Lativa Small amounts may result in a fine. Larger amounts may lead to a prison sentence. A drug test can be used as proof of use. A first offence may result in a fine, a second offence may lead to jail time.
Lebanon Treatment and Rehabilitation for first time offenders.
Lituania Use may result in a fine or jail time.
Luxembourg - Marijuana is decriminalised. Fines range from 250 2,500. However jail time can apply in more serious circumstances such as public use, or involvement of minors.
Republic of Macedonia Smaller amounts may be ignored, larger amounts may result in three months to five years.
Malaysia Harsh laws see the death penalty enforced for trafficking. Possession may see a jail sentence of between five and twenty years and whipping of at least 10 strokes.
Mexico Small amounts of marijuana are decriminalised.
Morocco Small amounts can lead to 48 hours jail time, larger amounts can lead to up to four months.
Mozambique. Technically illegal, but widely tolerated. Fines are possible with public use.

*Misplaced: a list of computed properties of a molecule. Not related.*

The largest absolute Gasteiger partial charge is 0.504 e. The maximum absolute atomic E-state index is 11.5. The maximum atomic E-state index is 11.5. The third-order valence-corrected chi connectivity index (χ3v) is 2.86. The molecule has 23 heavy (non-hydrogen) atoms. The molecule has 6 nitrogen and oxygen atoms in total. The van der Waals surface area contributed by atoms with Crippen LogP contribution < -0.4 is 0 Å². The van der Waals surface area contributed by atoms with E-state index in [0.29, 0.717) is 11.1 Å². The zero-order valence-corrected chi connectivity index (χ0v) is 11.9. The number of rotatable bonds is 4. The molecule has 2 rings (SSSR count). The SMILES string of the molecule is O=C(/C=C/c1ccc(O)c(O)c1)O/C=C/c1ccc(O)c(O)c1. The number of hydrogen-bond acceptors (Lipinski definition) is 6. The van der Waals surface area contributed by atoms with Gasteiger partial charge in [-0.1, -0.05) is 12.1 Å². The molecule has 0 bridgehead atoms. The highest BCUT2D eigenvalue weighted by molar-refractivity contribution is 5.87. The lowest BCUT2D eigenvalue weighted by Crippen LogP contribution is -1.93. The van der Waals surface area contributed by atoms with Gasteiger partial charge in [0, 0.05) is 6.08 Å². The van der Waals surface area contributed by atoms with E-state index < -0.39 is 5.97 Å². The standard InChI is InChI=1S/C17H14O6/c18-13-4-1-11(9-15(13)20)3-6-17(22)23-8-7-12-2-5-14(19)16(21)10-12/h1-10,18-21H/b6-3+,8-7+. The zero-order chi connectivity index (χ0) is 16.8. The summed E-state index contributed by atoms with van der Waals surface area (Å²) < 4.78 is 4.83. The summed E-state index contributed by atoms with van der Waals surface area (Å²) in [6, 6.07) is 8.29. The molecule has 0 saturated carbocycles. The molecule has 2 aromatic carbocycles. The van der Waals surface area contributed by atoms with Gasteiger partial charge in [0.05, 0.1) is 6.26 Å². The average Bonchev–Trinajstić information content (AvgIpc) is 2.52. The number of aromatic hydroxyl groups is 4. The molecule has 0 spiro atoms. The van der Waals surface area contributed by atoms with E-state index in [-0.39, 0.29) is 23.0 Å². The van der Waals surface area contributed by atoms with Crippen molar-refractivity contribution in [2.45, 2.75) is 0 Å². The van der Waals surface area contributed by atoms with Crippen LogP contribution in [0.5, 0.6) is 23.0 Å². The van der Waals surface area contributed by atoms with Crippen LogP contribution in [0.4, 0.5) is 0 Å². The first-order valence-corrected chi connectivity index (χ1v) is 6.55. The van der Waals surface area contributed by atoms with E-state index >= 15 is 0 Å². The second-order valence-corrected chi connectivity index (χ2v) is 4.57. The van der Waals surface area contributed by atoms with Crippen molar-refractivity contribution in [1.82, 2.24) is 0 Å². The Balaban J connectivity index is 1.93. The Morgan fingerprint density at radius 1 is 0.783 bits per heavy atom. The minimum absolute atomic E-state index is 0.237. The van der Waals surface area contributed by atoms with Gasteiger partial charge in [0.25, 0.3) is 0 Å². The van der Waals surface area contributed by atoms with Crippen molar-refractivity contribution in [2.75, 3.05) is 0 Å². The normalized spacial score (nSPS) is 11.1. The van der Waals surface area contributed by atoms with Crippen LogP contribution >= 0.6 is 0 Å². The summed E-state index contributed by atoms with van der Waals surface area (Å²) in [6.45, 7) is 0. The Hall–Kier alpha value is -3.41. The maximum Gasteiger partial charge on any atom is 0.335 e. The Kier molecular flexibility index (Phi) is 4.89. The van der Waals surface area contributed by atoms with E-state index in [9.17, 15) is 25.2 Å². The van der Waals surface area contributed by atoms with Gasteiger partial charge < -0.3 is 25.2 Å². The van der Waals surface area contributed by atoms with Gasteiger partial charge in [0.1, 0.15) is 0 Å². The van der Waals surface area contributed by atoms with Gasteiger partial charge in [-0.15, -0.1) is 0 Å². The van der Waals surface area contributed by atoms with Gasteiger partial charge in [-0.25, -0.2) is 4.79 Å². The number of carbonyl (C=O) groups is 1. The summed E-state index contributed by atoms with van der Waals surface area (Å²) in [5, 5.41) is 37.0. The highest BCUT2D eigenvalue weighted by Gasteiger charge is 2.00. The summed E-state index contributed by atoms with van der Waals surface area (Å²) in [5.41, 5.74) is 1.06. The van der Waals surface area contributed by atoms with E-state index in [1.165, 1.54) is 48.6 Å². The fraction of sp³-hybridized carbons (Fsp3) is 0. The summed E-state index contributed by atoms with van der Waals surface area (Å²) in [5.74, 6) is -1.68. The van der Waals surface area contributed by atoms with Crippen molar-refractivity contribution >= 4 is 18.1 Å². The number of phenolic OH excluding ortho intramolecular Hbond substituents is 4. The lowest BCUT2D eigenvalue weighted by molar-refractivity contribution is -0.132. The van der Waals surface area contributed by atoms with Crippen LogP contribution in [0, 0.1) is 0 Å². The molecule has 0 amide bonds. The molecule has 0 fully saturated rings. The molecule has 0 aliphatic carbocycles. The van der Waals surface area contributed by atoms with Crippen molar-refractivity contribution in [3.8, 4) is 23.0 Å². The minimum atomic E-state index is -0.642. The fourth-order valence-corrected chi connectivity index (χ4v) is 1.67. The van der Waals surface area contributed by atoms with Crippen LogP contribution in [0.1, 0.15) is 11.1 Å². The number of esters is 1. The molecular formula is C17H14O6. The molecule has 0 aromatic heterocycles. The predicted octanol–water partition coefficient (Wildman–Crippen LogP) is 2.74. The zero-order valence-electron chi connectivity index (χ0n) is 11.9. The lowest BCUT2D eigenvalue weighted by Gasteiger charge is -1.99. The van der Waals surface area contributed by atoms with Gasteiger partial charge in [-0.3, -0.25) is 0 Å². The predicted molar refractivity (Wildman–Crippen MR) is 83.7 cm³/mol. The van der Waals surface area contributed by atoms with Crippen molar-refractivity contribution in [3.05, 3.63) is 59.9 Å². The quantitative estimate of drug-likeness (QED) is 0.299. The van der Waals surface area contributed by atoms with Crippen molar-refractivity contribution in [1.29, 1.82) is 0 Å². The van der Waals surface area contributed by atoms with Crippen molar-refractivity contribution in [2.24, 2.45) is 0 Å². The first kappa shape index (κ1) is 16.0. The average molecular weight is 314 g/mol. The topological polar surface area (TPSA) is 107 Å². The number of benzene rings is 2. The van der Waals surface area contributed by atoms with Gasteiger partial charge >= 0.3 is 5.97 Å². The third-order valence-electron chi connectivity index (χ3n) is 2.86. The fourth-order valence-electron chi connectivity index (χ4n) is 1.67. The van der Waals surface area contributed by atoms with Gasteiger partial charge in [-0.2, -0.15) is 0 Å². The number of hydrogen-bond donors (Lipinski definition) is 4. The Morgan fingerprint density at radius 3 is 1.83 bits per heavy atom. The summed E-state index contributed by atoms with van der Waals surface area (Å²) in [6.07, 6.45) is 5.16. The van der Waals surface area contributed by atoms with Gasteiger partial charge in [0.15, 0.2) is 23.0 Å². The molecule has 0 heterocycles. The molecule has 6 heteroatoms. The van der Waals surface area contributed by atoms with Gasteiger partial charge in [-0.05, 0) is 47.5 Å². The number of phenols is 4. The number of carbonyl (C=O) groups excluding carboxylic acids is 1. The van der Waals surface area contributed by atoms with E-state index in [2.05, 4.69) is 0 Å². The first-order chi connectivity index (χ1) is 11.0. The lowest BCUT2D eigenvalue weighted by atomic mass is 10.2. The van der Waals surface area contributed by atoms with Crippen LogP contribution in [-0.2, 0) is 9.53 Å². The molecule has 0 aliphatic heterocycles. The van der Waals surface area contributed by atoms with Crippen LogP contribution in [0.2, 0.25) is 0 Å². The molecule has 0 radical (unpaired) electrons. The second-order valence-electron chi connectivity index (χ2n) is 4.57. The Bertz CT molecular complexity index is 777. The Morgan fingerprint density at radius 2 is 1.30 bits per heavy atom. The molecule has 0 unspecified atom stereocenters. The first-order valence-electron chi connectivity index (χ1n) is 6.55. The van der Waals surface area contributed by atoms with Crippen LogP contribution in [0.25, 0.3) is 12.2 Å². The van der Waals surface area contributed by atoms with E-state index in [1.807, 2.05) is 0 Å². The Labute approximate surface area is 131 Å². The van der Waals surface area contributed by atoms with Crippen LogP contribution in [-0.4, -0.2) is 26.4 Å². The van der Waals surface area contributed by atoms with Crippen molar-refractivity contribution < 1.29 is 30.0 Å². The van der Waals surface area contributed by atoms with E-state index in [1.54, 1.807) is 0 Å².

Nepal Illegal but not uniformly enforced.
Netherlands While the Netherlands has a reputation for having an open drug policy, marijuana is not legal. There has been support for its legalisation, but this is impossible in accordance with several anti-drug agreements to which the Netherlands is party. However, it is tolerated and can be purchased in Coffee shops. It can be also bought as a prescription drug under the name Mediwiet.
New Zealand Illegal, including medical use.
Norway Up to 15 grams incurs fines of around 1500-5000 Kroner for first time offenders. Second time offenders, dealers (definition of dealing includes possession over 15 grams) may face jail time.
Pakistan Use is accepted but not legal.
Peru Up to 8 grams is accepted for possession, provided no other drugs are possessed.
Philippines Possession many lead to twelve to fifteen years of jail. More serious offences or possession of large amounts may lead to Life Imprisonment. The Death Penalty has been used but was abolished in 2006.
Poland Illegal, with high penalties for possession.
Portugal Use is decriminalised, while sale and trafficking remain illegal.
Puerto Rico Illegal as a misdemeanour, though tolerated.
Romania Small amounts may lead to fines of between 150 200 $US. Larger amounts may lead to jail time of between 3 and 6 years. Sale may result in jail time in excess of this.
Russia Effectively smaller amounts are decriminalised, but my incur a fine relative to the daily minimum wage.
Saudi Arabia Death for Trafficking.
Singapore Death Penalty for Trafficking.